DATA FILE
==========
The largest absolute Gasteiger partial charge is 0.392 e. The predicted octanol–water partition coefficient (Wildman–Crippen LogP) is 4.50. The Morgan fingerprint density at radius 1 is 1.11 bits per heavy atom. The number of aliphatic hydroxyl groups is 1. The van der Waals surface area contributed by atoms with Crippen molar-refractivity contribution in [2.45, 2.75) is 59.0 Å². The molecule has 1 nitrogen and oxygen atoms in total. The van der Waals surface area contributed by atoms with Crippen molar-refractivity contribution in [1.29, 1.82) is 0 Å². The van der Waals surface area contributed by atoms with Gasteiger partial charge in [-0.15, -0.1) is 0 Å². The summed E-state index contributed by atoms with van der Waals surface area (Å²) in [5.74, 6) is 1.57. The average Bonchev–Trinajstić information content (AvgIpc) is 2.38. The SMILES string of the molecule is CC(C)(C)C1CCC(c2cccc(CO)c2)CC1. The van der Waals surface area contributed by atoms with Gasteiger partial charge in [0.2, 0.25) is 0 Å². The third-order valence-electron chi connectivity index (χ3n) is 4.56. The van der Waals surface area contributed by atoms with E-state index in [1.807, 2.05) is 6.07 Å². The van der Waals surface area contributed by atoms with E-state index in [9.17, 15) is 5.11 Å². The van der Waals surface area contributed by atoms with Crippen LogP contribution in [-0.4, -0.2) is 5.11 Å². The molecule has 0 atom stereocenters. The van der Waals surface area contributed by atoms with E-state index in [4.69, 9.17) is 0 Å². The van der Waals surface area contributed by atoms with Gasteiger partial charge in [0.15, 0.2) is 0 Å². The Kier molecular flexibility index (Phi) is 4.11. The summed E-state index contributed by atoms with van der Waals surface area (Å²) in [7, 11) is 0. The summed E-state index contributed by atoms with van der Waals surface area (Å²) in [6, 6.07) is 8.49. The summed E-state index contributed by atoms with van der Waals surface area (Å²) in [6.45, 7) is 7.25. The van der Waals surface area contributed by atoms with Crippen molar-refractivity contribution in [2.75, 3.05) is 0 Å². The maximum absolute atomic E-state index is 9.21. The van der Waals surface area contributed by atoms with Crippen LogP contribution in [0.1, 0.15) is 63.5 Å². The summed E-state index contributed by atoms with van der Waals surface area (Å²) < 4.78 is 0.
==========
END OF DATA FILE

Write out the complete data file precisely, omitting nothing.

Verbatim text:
The largest absolute Gasteiger partial charge is 0.392 e. The predicted octanol–water partition coefficient (Wildman–Crippen LogP) is 4.50. The Morgan fingerprint density at radius 1 is 1.11 bits per heavy atom. The number of aliphatic hydroxyl groups is 1. The van der Waals surface area contributed by atoms with Crippen molar-refractivity contribution in [2.45, 2.75) is 59.0 Å². The molecule has 1 nitrogen and oxygen atoms in total. The van der Waals surface area contributed by atoms with Crippen molar-refractivity contribution in [1.29, 1.82) is 0 Å². The van der Waals surface area contributed by atoms with Gasteiger partial charge in [-0.15, -0.1) is 0 Å². The summed E-state index contributed by atoms with van der Waals surface area (Å²) in [5.74, 6) is 1.57. The average Bonchev–Trinajstić information content (AvgIpc) is 2.38. The SMILES string of the molecule is CC(C)(C)C1CCC(c2cccc(CO)c2)CC1. The van der Waals surface area contributed by atoms with Gasteiger partial charge in [0.2, 0.25) is 0 Å². The third-order valence-electron chi connectivity index (χ3n) is 4.56. The van der Waals surface area contributed by atoms with E-state index in [1.807, 2.05) is 6.07 Å². The van der Waals surface area contributed by atoms with E-state index in [9.17, 15) is 5.11 Å². The van der Waals surface area contributed by atoms with Crippen LogP contribution in [-0.4, -0.2) is 5.11 Å². The molecule has 0 atom stereocenters. The van der Waals surface area contributed by atoms with E-state index in [4.69, 9.17) is 0 Å². The van der Waals surface area contributed by atoms with Gasteiger partial charge in [0.15, 0.2) is 0 Å². The Kier molecular flexibility index (Phi) is 4.11. The summed E-state index contributed by atoms with van der Waals surface area (Å²) in [7, 11) is 0. The summed E-state index contributed by atoms with van der Waals surface area (Å²) in [6, 6.07) is 8.49. The summed E-state index contributed by atoms with van der Waals surface area (Å²) in [6.45, 7) is 7.25. The van der Waals surface area contributed by atoms with Crippen molar-refractivity contribution in [2.75, 3.05) is 0 Å². The maximum absolute atomic E-state index is 9.21. The van der Waals surface area contributed by atoms with Crippen LogP contribution in [0.1, 0.15) is 63.5 Å². The summed E-state index contributed by atoms with van der Waals surface area (Å²) < 4.78 is 0.